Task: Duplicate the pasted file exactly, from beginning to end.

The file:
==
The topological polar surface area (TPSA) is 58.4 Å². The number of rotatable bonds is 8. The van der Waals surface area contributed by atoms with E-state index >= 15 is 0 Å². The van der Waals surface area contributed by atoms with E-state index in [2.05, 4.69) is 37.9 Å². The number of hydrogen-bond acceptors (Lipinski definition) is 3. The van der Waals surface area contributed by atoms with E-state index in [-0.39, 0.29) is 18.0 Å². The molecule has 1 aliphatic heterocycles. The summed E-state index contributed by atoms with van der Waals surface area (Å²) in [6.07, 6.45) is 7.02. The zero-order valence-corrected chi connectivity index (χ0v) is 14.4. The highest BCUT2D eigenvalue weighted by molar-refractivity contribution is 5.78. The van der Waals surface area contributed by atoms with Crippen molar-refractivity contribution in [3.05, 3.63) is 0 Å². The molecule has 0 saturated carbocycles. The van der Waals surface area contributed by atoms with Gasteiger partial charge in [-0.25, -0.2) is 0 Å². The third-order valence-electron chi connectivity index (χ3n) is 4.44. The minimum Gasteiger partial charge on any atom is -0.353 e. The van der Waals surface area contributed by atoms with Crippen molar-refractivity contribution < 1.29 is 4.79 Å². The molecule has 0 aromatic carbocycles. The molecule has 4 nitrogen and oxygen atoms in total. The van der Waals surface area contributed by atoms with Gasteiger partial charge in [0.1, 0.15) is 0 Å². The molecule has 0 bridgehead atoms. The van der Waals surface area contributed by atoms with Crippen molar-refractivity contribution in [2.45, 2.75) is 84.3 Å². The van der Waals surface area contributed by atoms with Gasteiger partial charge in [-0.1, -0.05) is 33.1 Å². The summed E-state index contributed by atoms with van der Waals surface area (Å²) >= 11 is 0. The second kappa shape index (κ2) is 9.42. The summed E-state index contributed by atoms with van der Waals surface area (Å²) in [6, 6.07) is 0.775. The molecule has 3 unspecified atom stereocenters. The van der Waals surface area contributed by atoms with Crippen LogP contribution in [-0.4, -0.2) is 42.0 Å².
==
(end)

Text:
The topological polar surface area (TPSA) is 58.4 Å². The number of rotatable bonds is 8. The van der Waals surface area contributed by atoms with E-state index >= 15 is 0 Å². The van der Waals surface area contributed by atoms with E-state index in [2.05, 4.69) is 37.9 Å². The number of hydrogen-bond acceptors (Lipinski definition) is 3. The van der Waals surface area contributed by atoms with E-state index in [-0.39, 0.29) is 18.0 Å². The molecule has 1 aliphatic heterocycles. The summed E-state index contributed by atoms with van der Waals surface area (Å²) in [6.07, 6.45) is 7.02. The zero-order valence-corrected chi connectivity index (χ0v) is 14.4. The highest BCUT2D eigenvalue weighted by molar-refractivity contribution is 5.78. The van der Waals surface area contributed by atoms with Crippen molar-refractivity contribution in [3.05, 3.63) is 0 Å². The molecule has 0 saturated carbocycles. The van der Waals surface area contributed by atoms with Gasteiger partial charge in [-0.25, -0.2) is 0 Å². The third-order valence-electron chi connectivity index (χ3n) is 4.44. The minimum Gasteiger partial charge on any atom is -0.353 e. The van der Waals surface area contributed by atoms with Crippen molar-refractivity contribution < 1.29 is 4.79 Å². The molecule has 0 aromatic carbocycles. The molecule has 4 nitrogen and oxygen atoms in total. The van der Waals surface area contributed by atoms with Gasteiger partial charge in [0.1, 0.15) is 0 Å². The molecule has 0 bridgehead atoms. The van der Waals surface area contributed by atoms with Crippen molar-refractivity contribution in [2.45, 2.75) is 84.3 Å². The van der Waals surface area contributed by atoms with Gasteiger partial charge in [-0.1, -0.05) is 33.1 Å². The summed E-state index contributed by atoms with van der Waals surface area (Å²) >= 11 is 0. The second kappa shape index (κ2) is 9.42. The summed E-state index contributed by atoms with van der Waals surface area (Å²) in [6, 6.07) is 0.775. The molecule has 3 unspecified atom stereocenters. The van der Waals surface area contributed by atoms with Crippen LogP contribution in [-0.4, -0.2) is 42.0 Å².